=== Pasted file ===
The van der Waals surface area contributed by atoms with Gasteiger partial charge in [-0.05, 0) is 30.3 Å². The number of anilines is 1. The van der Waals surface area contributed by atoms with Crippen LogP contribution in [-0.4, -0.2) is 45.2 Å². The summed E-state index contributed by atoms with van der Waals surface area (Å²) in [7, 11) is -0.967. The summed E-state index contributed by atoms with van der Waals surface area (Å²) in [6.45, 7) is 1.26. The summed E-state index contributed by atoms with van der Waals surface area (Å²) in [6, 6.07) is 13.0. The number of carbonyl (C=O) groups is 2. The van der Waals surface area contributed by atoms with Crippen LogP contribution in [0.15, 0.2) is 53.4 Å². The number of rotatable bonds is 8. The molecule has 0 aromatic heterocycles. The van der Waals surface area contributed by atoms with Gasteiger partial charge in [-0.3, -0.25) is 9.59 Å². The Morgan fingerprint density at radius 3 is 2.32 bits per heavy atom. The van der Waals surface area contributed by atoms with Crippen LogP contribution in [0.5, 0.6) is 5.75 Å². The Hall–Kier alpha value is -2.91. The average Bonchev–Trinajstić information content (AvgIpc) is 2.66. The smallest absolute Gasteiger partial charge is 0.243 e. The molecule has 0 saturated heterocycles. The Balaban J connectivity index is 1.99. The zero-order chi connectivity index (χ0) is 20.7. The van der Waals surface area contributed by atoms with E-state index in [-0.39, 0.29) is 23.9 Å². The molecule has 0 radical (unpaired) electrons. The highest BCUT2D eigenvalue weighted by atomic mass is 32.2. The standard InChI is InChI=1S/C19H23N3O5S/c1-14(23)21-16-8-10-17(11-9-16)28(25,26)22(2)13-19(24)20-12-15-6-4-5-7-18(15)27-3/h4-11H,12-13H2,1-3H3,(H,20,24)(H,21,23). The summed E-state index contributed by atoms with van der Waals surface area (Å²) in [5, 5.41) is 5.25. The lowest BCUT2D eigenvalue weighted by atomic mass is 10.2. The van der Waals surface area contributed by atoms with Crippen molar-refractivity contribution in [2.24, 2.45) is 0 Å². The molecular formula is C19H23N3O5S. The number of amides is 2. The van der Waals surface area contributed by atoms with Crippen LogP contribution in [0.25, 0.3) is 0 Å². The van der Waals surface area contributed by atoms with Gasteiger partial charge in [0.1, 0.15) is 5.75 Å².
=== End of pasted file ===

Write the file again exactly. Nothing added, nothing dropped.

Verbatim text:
The van der Waals surface area contributed by atoms with Gasteiger partial charge in [-0.05, 0) is 30.3 Å². The number of anilines is 1. The van der Waals surface area contributed by atoms with Crippen LogP contribution in [-0.4, -0.2) is 45.2 Å². The summed E-state index contributed by atoms with van der Waals surface area (Å²) in [7, 11) is -0.967. The summed E-state index contributed by atoms with van der Waals surface area (Å²) in [6.45, 7) is 1.26. The summed E-state index contributed by atoms with van der Waals surface area (Å²) in [6, 6.07) is 13.0. The number of carbonyl (C=O) groups is 2. The van der Waals surface area contributed by atoms with Crippen LogP contribution in [0.15, 0.2) is 53.4 Å². The number of rotatable bonds is 8. The molecule has 0 aromatic heterocycles. The van der Waals surface area contributed by atoms with Gasteiger partial charge in [-0.3, -0.25) is 9.59 Å². The Morgan fingerprint density at radius 3 is 2.32 bits per heavy atom. The van der Waals surface area contributed by atoms with Crippen LogP contribution in [0.5, 0.6) is 5.75 Å². The Hall–Kier alpha value is -2.91. The average Bonchev–Trinajstić information content (AvgIpc) is 2.66. The smallest absolute Gasteiger partial charge is 0.243 e. The molecule has 0 saturated heterocycles. The Balaban J connectivity index is 1.99. The zero-order chi connectivity index (χ0) is 20.7. The van der Waals surface area contributed by atoms with E-state index in [-0.39, 0.29) is 23.9 Å². The molecule has 0 radical (unpaired) electrons. The highest BCUT2D eigenvalue weighted by atomic mass is 32.2. The standard InChI is InChI=1S/C19H23N3O5S/c1-14(23)21-16-8-10-17(11-9-16)28(25,26)22(2)13-19(24)20-12-15-6-4-5-7-18(15)27-3/h4-11H,12-13H2,1-3H3,(H,20,24)(H,21,23). The summed E-state index contributed by atoms with van der Waals surface area (Å²) in [5, 5.41) is 5.25. The lowest BCUT2D eigenvalue weighted by atomic mass is 10.2. The van der Waals surface area contributed by atoms with Crippen molar-refractivity contribution in [2.24, 2.45) is 0 Å². The molecular formula is C19H23N3O5S. The number of amides is 2. The van der Waals surface area contributed by atoms with Crippen LogP contribution in [0.25, 0.3) is 0 Å². The van der Waals surface area contributed by atoms with Gasteiger partial charge in [0.1, 0.15) is 5.75 Å².